Amatan: The strengths are that as Bengali women, for the longest time, we’ve been told what to do and because of social media we will now be able to show other women and just Bengalis in general that we are able to take control of our own lives. We are able to take charge of our own narratives and we are able to do so in a guiltless manner and that is what I’m trying to do with my project. This is why I chose to feature very diverse women. I curated the video in a way that showed the world that we choose to be Bengali in different ways. Some of us wear our culture in a conservative way and some of us don’t. But we are all proud to be Bengali. Choosing to live one way doesn’t make us less or more Bengali. Our lifestyles shouldn’t hinder us from being strong, independent women. The age of social media helps us send those messages across. The downside to this is the instant criticism and cyberbullying. What you once received in person you can now get with the click of a button. Those things can be painful and difficult to face, and being on the receiving end of that can be really painful.
 
Dhara: I like how you said you should really be true to yourself even if it means wearing your culture conservatively or liberally. How do you want to empower those woman who are living conservatively but want to break out of that mold and live liberally?
 
Amatan: My advice is to be educated on our history and our religion. I’m going to mention an Instagram account @Bangladesh.story. It is an Instagram account curated to tell the Bangladeshi narrative pre- and post-liberation war. It is curated by this man who is based in Canada whose name is Mohiminol Khandaker. He is a law student and this is his passion project. He’s been reaching out to different organizations and different historical societies to come up with photos from back in the day. He posted this picture of women a couple days ago at Dhaka University — one of the most prominent colleges in Bangladesh, that’s where my mom went actually, and these women were wearing sarees with sleeveless blouses.
Even today wearing sleeveless blouses in some parts of Bangladesh is scandalous but women in the early 80’s were doing it. So when you look at our history we weren’t always like this. Somewhere along the way there was a shift in our culture. We need to get to the bottom of the religious influences that made us more conservative.
Bangladesh is a largely Muslim country and we need to study our religion and see how we interpret it. There are different way to be Muslim, just as there are different ways to be Bengali. We need to cultivate our religion in a way that is comfortable that allows us to breathe and allows us to live in our own skin without self-loathing without harboring hatred towards each other. No religion and nationality was built on the idea of hatred for another and we need to focus on that as Bengalis.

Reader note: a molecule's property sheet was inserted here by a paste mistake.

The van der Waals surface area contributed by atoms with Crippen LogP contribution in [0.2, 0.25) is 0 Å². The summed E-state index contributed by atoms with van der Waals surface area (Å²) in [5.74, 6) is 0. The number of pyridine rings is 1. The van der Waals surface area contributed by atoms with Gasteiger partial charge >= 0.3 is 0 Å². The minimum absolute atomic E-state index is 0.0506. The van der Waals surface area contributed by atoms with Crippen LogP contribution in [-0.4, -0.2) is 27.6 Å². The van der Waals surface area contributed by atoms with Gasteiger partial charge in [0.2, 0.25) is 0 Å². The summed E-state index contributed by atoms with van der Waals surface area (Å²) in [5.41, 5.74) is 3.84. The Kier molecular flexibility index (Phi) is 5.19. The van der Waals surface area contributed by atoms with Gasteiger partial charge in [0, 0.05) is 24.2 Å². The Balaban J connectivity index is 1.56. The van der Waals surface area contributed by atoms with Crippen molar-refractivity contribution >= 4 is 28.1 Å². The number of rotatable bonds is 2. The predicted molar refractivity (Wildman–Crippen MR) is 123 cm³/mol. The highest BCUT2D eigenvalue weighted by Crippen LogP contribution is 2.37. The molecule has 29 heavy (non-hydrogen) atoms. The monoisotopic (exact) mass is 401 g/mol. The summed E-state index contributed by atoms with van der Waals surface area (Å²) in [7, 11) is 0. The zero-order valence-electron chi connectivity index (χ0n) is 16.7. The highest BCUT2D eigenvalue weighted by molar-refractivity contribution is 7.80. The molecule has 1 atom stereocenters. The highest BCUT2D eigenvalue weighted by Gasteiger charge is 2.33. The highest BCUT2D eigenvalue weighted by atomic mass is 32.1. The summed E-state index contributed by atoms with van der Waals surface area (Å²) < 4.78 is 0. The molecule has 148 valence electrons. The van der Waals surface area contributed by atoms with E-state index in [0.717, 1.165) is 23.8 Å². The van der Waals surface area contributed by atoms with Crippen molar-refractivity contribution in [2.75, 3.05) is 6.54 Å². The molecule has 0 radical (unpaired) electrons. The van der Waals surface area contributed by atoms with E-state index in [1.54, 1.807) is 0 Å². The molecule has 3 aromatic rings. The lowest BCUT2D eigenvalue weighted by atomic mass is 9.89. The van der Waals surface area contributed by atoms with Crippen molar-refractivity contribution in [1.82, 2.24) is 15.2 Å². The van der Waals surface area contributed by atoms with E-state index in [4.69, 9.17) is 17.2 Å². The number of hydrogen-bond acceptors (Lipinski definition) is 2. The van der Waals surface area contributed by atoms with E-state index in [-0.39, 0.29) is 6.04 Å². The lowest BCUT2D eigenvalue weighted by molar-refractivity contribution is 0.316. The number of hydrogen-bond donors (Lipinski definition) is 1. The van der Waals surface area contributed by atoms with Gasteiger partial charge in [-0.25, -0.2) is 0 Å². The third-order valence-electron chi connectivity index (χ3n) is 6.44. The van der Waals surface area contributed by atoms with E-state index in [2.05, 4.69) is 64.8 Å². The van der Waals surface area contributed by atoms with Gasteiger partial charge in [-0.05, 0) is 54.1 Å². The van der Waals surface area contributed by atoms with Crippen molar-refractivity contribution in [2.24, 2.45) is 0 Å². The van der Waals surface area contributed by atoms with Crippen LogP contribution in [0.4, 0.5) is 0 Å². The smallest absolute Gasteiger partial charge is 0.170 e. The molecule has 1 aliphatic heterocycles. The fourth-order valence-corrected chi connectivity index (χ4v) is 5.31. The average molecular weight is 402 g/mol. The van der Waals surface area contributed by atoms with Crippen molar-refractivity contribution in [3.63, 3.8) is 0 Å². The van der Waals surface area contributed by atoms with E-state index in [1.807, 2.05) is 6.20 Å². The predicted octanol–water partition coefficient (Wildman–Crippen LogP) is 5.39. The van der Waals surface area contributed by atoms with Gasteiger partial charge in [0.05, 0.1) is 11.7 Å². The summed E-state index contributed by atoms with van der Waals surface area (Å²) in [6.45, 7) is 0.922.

Dhara: I like what you said about making people comfortable in their own skin without judging someone else for what they are. I have no doubt this project will be successful and seeing the momentum building up what do you think the future is going to hold for Amatan?
 
Amatan: We don’t know until we launch the project and get feedback. What I want to personally do is write and continue to create. I think a lot of times creatives suffer from exhaustion because they think they have to constantly produce to be a creative. That’s not my mindset. I think allowing yourself to breathe is important and so is taking a hiatus to get inspired again. I’m going to take a step back and listen to what people have to say.
 
Dhara: I’m proud to see your vision come into fruition. It is remarkable and I have no doubt it will be a success.
Amatan: Thank you for all your help. I don’t think this project would be what it is without your hard work either and we honestly did it together.
 
Dhara: I think me being from the diaspora, I appreciate anything to get someone’s voice — I’m supportive of that.
Amatan: I think in pre-partition India we were all the same and therefore, I think we should be united. In the face of discrimination, we are all acknowledged the same anyways. So we are stronger together. We need to stick together and get our voices out. This project is a prime example of how we were able to do that.
 
Dhara: That’s true. If you build unity in a smaller community, the effect trickles. Solidarity is often contagious… and just lastly If you had to summarize today’s Bengali woman how would you describe her?
Amatan: She’s reaching new heights but she’s rooted.
 
Dhara Singh (producer) is currently a Master’s student at Columbia University Graduate School of Journalism. She loves delving into topics that challenge orthodox ways of thinking. In her free time, she loves photography, reading memoirs and blogging. Her work has been featured on Browngirl Magazine and Thrive Global. “Woman” is her first partnership with Amatan. You can view more of her work at dharasingh.org or follow her on IG: @dsinghx